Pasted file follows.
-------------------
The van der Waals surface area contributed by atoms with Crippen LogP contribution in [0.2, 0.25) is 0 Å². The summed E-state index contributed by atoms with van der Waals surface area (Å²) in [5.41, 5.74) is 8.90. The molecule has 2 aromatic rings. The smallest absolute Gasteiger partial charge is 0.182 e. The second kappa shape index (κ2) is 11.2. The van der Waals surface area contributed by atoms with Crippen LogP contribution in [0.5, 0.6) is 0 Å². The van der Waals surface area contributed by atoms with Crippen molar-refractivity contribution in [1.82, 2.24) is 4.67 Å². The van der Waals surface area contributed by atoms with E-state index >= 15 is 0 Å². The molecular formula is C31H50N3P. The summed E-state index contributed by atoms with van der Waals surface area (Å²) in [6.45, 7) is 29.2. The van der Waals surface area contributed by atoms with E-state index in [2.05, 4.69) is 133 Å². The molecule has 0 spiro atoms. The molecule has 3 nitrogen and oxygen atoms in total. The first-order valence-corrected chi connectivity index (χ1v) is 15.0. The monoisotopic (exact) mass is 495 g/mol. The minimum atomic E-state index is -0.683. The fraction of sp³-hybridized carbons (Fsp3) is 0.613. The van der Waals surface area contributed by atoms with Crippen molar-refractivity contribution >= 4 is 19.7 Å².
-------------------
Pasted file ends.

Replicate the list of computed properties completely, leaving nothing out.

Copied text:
The van der Waals surface area contributed by atoms with Crippen LogP contribution in [0.2, 0.25) is 0 Å². The summed E-state index contributed by atoms with van der Waals surface area (Å²) in [5.41, 5.74) is 8.90. The molecule has 2 aromatic rings. The smallest absolute Gasteiger partial charge is 0.182 e. The second kappa shape index (κ2) is 11.2. The van der Waals surface area contributed by atoms with Crippen LogP contribution in [0.5, 0.6) is 0 Å². The van der Waals surface area contributed by atoms with Crippen molar-refractivity contribution in [1.82, 2.24) is 4.67 Å². The van der Waals surface area contributed by atoms with E-state index >= 15 is 0 Å². The molecular formula is C31H50N3P. The summed E-state index contributed by atoms with van der Waals surface area (Å²) in [6.45, 7) is 29.2. The van der Waals surface area contributed by atoms with E-state index in [2.05, 4.69) is 133 Å². The molecule has 0 spiro atoms. The molecule has 3 nitrogen and oxygen atoms in total. The first-order valence-corrected chi connectivity index (χ1v) is 15.0. The monoisotopic (exact) mass is 495 g/mol. The minimum atomic E-state index is -0.683. The fraction of sp³-hybridized carbons (Fsp3) is 0.613. The van der Waals surface area contributed by atoms with Crippen molar-refractivity contribution >= 4 is 19.7 Å².